But also in that, she was a teacher, as she sought personal counseling in her later years, not content to allow the demons of her past to continue to gnaw at her emotions. She got great help from that.

And she learned how to play the piano – after retirement!  Grandma Moses-like. I love that.

As Mom’s four living children, we compiled some memories of our experiences with her.

Patti remembers:

  • In my early years we lived in Dorset, and I have one very early, fuzzy memory of being in a room with, I think, Dad’s parents and four of his grandparents, my great-grandparents. Only one of those great-grandparents, Grandma Leonard, lived long enough for me to actually remember her. (She was 93 when she died).
  • When we moved to Ashtabula (and Barb and Jim were born) I started school, and one of my early memories is of Mom preparing chocolate milkshakes (with raw egg!) for me for breakfast, since I was a picky eater and that was the way she could get some nutrition into me. It was a patient, loving—even indulgent—thing for her to do, and a sweet memory.
  • Another food memory is less sweet: I did not like vegetables, especially peas, and when I HAD to eat them on one occasion (when I was very young), I tucked them into the back of my mouth. Mom found them still there the next morning. As I remember the story, she found it amusing by then, though that would probably not have been her reaction the night before!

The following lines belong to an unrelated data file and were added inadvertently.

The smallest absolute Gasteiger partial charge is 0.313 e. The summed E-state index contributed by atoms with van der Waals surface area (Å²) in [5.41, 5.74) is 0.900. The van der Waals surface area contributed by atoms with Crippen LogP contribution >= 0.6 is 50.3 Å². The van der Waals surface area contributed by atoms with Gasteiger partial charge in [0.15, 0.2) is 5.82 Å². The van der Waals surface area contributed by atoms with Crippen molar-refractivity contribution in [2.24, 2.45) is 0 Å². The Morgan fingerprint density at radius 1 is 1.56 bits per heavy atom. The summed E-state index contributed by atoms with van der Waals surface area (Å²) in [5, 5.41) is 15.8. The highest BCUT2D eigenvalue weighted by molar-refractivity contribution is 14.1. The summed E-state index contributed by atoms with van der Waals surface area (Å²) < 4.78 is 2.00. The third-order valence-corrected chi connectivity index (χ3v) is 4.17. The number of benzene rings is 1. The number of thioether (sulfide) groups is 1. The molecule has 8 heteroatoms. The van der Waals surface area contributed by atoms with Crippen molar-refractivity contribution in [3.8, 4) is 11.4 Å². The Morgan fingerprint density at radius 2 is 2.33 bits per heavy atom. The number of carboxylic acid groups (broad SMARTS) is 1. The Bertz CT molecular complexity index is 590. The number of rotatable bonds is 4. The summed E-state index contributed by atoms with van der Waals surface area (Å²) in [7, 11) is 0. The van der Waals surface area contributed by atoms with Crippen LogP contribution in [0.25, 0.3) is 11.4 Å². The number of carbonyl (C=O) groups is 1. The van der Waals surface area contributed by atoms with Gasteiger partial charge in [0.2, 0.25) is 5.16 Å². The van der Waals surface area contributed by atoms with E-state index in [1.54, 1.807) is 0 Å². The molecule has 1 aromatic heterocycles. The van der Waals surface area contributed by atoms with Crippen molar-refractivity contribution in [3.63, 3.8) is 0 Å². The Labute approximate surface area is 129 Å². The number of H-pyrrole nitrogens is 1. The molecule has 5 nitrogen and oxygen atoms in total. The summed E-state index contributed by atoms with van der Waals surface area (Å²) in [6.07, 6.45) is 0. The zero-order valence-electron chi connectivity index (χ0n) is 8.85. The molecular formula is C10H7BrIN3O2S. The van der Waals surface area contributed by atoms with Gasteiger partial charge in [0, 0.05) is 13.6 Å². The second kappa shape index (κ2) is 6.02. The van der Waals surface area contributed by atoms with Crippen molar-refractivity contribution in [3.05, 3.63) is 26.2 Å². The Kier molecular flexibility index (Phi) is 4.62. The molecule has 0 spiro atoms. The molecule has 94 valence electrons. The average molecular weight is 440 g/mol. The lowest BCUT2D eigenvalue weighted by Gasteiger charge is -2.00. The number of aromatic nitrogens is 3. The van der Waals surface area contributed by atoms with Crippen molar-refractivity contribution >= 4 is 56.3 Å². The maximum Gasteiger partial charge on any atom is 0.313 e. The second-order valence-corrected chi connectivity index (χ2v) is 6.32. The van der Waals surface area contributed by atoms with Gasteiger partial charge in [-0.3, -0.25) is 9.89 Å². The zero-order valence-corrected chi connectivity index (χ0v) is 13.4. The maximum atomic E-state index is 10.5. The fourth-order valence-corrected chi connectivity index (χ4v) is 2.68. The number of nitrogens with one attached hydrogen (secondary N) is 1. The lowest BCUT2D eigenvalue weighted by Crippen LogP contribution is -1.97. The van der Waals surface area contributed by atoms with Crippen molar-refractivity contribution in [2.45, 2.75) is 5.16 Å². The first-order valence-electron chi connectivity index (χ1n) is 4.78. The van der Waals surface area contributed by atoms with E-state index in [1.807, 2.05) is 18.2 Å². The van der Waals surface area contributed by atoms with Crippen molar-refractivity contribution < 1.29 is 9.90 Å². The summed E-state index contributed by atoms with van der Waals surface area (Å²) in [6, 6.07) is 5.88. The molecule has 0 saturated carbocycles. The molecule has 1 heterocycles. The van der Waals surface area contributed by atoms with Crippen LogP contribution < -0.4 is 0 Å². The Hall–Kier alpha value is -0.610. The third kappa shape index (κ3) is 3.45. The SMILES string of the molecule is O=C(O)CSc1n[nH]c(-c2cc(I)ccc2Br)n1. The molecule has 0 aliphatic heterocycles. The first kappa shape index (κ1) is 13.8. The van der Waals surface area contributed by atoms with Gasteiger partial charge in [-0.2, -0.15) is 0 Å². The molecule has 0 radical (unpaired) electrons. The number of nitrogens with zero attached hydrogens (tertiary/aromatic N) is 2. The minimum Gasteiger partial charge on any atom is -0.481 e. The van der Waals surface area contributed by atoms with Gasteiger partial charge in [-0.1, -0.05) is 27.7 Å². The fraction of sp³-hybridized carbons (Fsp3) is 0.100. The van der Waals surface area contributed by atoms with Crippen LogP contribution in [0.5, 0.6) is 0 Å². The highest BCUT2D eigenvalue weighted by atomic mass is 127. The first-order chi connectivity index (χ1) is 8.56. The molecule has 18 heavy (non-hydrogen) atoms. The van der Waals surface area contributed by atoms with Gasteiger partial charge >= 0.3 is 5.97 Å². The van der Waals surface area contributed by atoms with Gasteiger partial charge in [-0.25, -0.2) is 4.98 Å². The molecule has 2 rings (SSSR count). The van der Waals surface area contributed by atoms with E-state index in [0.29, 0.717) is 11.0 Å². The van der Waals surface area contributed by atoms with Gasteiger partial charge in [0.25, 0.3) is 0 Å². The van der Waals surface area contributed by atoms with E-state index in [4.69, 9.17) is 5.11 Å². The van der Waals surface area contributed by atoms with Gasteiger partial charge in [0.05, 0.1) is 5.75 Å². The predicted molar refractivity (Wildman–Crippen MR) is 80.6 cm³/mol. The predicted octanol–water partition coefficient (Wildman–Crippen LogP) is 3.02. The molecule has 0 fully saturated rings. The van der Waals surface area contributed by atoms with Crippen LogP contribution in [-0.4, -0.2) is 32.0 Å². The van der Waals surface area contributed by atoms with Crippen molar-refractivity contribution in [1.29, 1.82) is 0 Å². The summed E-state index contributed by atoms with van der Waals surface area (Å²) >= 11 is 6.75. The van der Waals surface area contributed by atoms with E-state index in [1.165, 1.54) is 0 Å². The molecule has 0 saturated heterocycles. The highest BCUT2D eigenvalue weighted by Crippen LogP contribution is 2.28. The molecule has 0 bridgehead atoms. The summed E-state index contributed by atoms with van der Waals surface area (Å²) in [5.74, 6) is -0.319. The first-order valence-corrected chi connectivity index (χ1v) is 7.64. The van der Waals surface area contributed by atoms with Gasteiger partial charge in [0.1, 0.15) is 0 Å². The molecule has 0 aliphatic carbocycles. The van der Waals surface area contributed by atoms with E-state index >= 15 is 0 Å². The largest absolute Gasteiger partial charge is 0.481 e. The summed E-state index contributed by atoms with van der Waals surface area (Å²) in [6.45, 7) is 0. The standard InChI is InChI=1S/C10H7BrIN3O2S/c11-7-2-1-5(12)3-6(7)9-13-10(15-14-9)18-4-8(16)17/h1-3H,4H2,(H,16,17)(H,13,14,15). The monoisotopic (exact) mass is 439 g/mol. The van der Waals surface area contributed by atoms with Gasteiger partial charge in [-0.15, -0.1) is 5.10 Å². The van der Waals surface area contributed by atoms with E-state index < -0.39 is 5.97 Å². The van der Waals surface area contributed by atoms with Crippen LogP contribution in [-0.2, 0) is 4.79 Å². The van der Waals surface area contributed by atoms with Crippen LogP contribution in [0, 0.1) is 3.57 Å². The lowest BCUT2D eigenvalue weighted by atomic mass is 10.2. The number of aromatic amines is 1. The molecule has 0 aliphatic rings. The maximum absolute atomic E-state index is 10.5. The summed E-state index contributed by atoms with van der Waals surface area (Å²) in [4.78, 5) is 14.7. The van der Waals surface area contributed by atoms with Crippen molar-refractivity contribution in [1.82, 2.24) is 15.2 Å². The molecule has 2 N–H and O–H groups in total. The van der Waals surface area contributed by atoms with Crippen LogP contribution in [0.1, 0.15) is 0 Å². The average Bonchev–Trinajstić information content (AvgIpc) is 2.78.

• When we kids were quite young we were involved in BMA (Bible Memory Association), and I think at one time the whole family was memorizing Scripture. I know that Mom and Dad were both an integral part of that endeavor, helping us to learn the verses.
  • A very significant event occurred in the year I was in 2nd I remember coming home from school to a rather frantic mother who had just learned her husband had been hurt at work. He had been burned on his left hand where a leather press had come down on it (but providentially had not crushed it). He spent many months after that in the hospital, dealing with the burn, skin grafts, and recovery from allergic reactions to Penicillin. It was a traumatic time in the life of our family, but God provided grace for Mom to take care of him and 3 children (oh, and a move to NJ and a new job in the middle of all that!) You may remember the smooth patch of skin on the back of Dad’s hand; the result of the skin graft.